Unlike other tests, the cartridges do not require cold storage or transport – making them perfectly suited for conditions in Africa – and the kits can be stored at temperatures of up to 37°C for nine months. The machines run on electricity but can switch to eight-hour batteries during outages.
The innovation allows outreach organisations to bring an unprecedented level of diagnosis and care to HIV hot zones. Besides reliable detection of the HIV infections, the tests also monitor viral load – the amount of live virus material – in a patient’s bloodstream, a critical parameter for gauging drug dosages for treatment, previously only available in advanced laboratory settings. By delivering rapid results, the tests also solve the problem of patients being “lost to follow up” – by showing up for tests, leaving, and not returning for diagnosis – which can amount to 30-70% of patients in some areas. The invention can also significantly lower the cost of HIV testing in the Western world, and the SAMBA HIV Assay for therapy monitoring has recently received CE regulatory approval for use in Europe.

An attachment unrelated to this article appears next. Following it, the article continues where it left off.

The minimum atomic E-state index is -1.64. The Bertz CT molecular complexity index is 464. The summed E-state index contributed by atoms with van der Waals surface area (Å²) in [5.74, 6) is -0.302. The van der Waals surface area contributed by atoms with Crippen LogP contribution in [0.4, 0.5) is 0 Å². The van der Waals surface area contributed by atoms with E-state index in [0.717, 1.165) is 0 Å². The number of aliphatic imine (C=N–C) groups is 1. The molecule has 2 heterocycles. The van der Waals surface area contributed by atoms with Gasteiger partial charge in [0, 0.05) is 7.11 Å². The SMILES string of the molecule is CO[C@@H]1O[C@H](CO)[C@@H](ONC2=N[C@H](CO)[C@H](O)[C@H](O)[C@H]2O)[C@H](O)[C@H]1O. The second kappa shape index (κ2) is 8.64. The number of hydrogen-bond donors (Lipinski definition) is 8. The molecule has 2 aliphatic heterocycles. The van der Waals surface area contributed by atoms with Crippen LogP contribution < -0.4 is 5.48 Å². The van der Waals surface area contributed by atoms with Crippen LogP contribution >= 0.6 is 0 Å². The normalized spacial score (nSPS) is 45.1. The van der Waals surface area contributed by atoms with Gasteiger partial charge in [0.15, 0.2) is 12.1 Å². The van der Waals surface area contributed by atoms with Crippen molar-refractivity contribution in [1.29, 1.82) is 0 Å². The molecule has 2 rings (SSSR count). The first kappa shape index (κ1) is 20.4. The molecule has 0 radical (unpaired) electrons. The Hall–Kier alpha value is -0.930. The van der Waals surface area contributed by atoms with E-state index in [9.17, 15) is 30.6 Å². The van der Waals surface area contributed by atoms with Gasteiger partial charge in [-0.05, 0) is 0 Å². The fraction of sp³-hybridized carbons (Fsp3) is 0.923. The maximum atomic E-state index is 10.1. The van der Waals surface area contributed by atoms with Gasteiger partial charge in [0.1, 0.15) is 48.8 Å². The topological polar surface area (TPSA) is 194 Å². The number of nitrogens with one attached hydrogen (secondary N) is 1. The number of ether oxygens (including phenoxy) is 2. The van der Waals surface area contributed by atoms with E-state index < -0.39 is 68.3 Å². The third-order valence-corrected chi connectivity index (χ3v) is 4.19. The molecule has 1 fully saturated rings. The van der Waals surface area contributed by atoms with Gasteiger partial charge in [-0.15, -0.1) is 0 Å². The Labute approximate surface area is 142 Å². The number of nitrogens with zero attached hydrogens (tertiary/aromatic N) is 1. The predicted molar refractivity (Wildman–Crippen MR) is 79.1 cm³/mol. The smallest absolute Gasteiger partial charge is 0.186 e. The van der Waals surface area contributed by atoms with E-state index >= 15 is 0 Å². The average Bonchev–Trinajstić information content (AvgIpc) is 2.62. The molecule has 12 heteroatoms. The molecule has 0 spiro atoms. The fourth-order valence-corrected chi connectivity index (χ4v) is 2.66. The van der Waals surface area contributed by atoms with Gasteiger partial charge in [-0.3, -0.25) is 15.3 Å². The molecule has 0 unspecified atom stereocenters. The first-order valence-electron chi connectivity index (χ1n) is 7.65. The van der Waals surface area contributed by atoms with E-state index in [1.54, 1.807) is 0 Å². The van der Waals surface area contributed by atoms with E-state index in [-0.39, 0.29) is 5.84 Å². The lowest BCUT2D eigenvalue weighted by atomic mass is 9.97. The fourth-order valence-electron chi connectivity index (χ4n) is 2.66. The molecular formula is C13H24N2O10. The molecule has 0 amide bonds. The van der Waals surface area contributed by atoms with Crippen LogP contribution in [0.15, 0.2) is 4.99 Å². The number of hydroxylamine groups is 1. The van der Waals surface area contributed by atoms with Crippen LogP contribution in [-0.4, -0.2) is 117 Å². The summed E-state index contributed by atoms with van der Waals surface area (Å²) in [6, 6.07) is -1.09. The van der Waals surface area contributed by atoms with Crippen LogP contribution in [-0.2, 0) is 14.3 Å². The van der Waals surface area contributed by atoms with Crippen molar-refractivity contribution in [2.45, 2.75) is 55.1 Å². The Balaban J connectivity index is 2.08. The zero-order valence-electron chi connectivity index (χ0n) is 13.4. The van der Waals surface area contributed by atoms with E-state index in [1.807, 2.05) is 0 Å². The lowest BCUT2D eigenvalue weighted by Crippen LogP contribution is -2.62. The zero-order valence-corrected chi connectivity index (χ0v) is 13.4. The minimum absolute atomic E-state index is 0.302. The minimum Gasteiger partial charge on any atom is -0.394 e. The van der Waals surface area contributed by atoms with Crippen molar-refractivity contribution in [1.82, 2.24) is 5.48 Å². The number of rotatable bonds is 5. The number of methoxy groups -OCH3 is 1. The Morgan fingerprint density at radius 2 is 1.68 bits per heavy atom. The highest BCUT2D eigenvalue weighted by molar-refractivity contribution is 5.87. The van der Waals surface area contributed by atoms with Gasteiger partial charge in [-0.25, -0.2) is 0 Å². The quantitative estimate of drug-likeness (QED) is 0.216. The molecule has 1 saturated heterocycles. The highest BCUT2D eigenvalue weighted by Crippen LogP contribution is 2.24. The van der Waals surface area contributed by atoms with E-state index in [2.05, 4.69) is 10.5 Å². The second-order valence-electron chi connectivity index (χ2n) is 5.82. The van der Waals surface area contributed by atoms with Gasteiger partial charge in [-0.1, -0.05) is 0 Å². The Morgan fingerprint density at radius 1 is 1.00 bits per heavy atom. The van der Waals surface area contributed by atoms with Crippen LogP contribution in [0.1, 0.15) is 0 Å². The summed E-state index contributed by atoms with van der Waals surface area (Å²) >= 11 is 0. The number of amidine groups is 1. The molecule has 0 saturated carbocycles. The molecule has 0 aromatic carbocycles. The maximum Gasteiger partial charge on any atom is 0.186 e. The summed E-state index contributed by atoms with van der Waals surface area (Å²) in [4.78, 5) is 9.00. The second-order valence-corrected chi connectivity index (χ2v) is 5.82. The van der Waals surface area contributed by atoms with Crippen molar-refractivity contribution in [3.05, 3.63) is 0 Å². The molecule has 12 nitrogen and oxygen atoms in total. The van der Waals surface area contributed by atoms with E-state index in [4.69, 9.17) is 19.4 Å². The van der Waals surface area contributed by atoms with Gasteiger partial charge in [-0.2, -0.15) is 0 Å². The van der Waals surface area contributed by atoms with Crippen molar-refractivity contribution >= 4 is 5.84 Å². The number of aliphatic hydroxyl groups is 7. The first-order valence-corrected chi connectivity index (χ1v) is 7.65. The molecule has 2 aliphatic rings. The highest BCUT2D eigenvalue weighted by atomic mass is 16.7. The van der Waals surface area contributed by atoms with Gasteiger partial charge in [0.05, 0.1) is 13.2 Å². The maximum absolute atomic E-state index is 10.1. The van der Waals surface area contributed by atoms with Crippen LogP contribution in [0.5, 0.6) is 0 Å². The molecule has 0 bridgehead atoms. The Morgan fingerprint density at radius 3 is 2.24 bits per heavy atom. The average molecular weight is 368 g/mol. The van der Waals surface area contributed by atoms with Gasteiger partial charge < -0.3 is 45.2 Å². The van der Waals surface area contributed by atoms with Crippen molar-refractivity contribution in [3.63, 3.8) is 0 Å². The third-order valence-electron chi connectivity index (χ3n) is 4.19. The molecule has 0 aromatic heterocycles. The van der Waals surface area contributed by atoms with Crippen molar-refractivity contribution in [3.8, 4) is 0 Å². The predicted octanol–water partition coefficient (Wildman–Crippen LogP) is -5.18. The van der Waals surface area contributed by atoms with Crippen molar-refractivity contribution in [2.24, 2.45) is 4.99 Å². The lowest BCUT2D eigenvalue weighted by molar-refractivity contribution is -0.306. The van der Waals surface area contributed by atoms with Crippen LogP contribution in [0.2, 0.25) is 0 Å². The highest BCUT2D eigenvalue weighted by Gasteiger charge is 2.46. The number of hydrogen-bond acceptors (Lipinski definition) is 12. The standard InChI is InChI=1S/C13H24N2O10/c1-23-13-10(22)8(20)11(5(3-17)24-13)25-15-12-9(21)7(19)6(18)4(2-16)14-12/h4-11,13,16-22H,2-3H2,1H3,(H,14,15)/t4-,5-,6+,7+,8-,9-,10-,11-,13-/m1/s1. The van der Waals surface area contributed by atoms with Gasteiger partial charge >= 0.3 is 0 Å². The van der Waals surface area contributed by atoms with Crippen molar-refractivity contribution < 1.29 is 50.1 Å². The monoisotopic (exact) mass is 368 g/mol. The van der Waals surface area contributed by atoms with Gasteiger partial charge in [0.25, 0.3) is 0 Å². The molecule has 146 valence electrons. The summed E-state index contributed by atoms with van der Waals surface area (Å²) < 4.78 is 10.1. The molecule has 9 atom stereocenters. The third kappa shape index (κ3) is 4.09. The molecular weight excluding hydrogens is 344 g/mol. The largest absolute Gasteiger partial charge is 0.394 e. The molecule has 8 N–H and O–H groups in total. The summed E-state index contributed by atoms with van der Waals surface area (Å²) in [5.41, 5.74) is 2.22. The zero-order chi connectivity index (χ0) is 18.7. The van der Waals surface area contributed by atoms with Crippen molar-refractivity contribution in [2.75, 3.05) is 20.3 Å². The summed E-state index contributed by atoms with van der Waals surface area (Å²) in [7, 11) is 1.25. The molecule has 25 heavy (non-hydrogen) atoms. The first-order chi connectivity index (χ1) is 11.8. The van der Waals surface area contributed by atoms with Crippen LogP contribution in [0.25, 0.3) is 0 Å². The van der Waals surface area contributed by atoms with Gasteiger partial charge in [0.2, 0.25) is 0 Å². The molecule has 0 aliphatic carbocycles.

Lee started her career in diagnostics at the Centre National de Transfusion Sanguine (French National Blood Transfusion Centre) in Paris, where her group developed one of the first monoclonal antibody-based assays for detecting hepatitis B surface antigen – licensed as the MONALISA HBsAg assay – still used today. In 1991, Lee joined Abbott Laboratories and soon assumed responsibility for the Probe Diagnostics Business Unit managing over 100 people and an annual budget of over €17m.
But in 1996, Lee chose a different route: The philanthropist and avid football fan withdrew from commercial pharmaceutical development to focus on researching test assays for resource-poor regions at the University of Cambridge where she founded the Diagnostics Development Unit. It was here her breakthrough HIV test was perfected. Over the years, the unit has filed 12 families of patent applications, with around 20 granted national patents.
The company Lee founded in 2002, Diagnostics for the Real World, operates under a 15% cap on profits to develop point-of-care diagnostic assays for developing countries. Headquartered in Sunnyvale, California, and in Cambridge, UK, the company has successfully raised around €60m in research and health grants to date. The winner of numerous awards, including the 2006 British Female Inventor in Industry Award, Lee, a dual French/UK citizen, is outspoken about real-life applications of her work: “If all we did was to develop a prototype or publish papers, then we would have failed.”University of Cambridge material